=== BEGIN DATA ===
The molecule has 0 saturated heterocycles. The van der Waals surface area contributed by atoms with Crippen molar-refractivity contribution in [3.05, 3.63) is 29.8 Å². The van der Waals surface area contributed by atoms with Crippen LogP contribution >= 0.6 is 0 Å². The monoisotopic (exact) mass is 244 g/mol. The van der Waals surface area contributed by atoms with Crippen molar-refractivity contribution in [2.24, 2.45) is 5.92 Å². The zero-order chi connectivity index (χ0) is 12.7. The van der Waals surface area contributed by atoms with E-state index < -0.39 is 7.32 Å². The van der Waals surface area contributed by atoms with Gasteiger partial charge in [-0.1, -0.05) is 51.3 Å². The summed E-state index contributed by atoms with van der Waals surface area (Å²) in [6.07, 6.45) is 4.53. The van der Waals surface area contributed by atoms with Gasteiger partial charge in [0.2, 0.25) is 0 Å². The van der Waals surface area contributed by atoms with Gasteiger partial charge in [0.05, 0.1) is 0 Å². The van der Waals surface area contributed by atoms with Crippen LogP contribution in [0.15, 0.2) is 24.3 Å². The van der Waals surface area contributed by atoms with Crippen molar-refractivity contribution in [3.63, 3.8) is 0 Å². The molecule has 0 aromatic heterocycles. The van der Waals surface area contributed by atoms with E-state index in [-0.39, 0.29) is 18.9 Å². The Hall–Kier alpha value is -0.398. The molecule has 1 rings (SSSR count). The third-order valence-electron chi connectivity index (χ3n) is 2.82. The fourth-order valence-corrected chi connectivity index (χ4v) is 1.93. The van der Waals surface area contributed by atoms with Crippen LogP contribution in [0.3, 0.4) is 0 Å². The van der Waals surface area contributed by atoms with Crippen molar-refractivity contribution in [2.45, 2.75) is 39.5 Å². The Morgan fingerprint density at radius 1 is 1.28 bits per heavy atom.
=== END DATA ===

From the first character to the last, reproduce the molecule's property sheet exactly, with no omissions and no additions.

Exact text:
The molecule has 0 saturated heterocycles. The van der Waals surface area contributed by atoms with Crippen molar-refractivity contribution in [3.05, 3.63) is 29.8 Å². The van der Waals surface area contributed by atoms with Crippen LogP contribution >= 0.6 is 0 Å². The monoisotopic (exact) mass is 244 g/mol. The van der Waals surface area contributed by atoms with Crippen molar-refractivity contribution in [2.24, 2.45) is 5.92 Å². The zero-order chi connectivity index (χ0) is 12.7. The van der Waals surface area contributed by atoms with E-state index < -0.39 is 7.32 Å². The van der Waals surface area contributed by atoms with Gasteiger partial charge in [-0.1, -0.05) is 51.3 Å². The summed E-state index contributed by atoms with van der Waals surface area (Å²) in [6.07, 6.45) is 4.53. The van der Waals surface area contributed by atoms with Gasteiger partial charge in [0.2, 0.25) is 0 Å². The van der Waals surface area contributed by atoms with Gasteiger partial charge in [0.05, 0.1) is 0 Å². The van der Waals surface area contributed by atoms with Crippen LogP contribution in [0.15, 0.2) is 24.3 Å². The van der Waals surface area contributed by atoms with Crippen molar-refractivity contribution in [3.63, 3.8) is 0 Å². The molecule has 0 aromatic heterocycles. The van der Waals surface area contributed by atoms with E-state index in [-0.39, 0.29) is 18.9 Å². The Hall–Kier alpha value is -0.398. The molecule has 1 rings (SSSR count). The third-order valence-electron chi connectivity index (χ3n) is 2.82. The fourth-order valence-corrected chi connectivity index (χ4v) is 1.93. The van der Waals surface area contributed by atoms with Crippen LogP contribution in [0.3, 0.4) is 0 Å². The van der Waals surface area contributed by atoms with Crippen molar-refractivity contribution in [2.45, 2.75) is 39.5 Å². The Morgan fingerprint density at radius 1 is 1.28 bits per heavy atom.